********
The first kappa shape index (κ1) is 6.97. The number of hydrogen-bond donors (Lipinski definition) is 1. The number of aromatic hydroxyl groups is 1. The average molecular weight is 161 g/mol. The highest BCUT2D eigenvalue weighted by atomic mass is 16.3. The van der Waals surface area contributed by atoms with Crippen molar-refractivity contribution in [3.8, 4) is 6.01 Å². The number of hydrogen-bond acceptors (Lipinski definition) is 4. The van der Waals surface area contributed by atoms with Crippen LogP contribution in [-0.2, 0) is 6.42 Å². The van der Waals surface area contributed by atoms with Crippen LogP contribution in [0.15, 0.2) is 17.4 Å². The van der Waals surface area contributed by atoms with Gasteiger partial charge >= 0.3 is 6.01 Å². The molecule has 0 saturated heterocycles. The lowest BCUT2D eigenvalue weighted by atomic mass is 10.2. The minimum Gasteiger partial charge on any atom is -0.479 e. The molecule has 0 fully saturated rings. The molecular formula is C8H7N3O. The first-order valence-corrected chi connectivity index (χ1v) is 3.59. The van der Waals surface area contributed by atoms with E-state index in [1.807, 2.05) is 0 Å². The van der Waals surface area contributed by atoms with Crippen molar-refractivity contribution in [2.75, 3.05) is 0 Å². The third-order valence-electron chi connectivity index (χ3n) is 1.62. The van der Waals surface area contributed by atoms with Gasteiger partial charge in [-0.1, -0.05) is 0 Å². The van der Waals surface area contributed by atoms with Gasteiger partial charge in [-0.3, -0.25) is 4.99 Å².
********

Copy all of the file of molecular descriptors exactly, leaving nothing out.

The first kappa shape index (κ1) is 6.97. The number of hydrogen-bond donors (Lipinski definition) is 1. The number of aromatic hydroxyl groups is 1. The average molecular weight is 161 g/mol. The highest BCUT2D eigenvalue weighted by atomic mass is 16.3. The van der Waals surface area contributed by atoms with Crippen molar-refractivity contribution in [3.8, 4) is 6.01 Å². The number of hydrogen-bond acceptors (Lipinski definition) is 4. The van der Waals surface area contributed by atoms with Crippen LogP contribution in [-0.2, 0) is 6.42 Å². The van der Waals surface area contributed by atoms with Crippen LogP contribution in [0.15, 0.2) is 17.4 Å². The van der Waals surface area contributed by atoms with Gasteiger partial charge >= 0.3 is 6.01 Å². The molecule has 0 saturated heterocycles. The lowest BCUT2D eigenvalue weighted by atomic mass is 10.2. The minimum Gasteiger partial charge on any atom is -0.479 e. The molecule has 0 fully saturated rings. The molecular formula is C8H7N3O. The first-order valence-corrected chi connectivity index (χ1v) is 3.59. The van der Waals surface area contributed by atoms with E-state index in [1.807, 2.05) is 0 Å². The van der Waals surface area contributed by atoms with Crippen molar-refractivity contribution in [2.75, 3.05) is 0 Å². The third-order valence-electron chi connectivity index (χ3n) is 1.62. The van der Waals surface area contributed by atoms with Gasteiger partial charge in [-0.1, -0.05) is 0 Å². The van der Waals surface area contributed by atoms with Gasteiger partial charge in [-0.3, -0.25) is 4.99 Å².